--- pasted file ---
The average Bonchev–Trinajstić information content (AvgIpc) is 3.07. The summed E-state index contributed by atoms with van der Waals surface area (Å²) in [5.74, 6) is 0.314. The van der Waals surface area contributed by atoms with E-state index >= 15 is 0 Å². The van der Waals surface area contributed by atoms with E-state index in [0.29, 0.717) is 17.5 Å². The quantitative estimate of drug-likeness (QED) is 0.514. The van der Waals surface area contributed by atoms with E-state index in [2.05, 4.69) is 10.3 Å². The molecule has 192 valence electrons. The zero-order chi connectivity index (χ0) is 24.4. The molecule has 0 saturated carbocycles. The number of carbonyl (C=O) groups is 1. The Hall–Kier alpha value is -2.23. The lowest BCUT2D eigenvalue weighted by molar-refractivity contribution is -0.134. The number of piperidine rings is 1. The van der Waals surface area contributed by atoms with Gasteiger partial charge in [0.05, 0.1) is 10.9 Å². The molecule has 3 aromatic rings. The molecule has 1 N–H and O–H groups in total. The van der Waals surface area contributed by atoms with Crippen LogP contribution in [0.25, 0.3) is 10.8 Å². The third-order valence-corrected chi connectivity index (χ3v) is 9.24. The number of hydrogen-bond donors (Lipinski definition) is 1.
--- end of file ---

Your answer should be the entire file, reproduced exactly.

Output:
The average Bonchev–Trinajstić information content (AvgIpc) is 3.07. The summed E-state index contributed by atoms with van der Waals surface area (Å²) in [5.74, 6) is 0.314. The van der Waals surface area contributed by atoms with E-state index >= 15 is 0 Å². The van der Waals surface area contributed by atoms with E-state index in [0.29, 0.717) is 17.5 Å². The quantitative estimate of drug-likeness (QED) is 0.514. The van der Waals surface area contributed by atoms with E-state index in [2.05, 4.69) is 10.3 Å². The molecule has 192 valence electrons. The zero-order chi connectivity index (χ0) is 24.4. The molecule has 0 saturated carbocycles. The number of carbonyl (C=O) groups is 1. The Hall–Kier alpha value is -2.23. The lowest BCUT2D eigenvalue weighted by molar-refractivity contribution is -0.134. The number of piperidine rings is 1. The van der Waals surface area contributed by atoms with Gasteiger partial charge in [0.05, 0.1) is 10.9 Å². The molecule has 3 aromatic rings. The molecule has 1 N–H and O–H groups in total. The van der Waals surface area contributed by atoms with Crippen LogP contribution in [0.25, 0.3) is 10.8 Å². The third-order valence-corrected chi connectivity index (χ3v) is 9.24. The number of hydrogen-bond donors (Lipinski definition) is 1.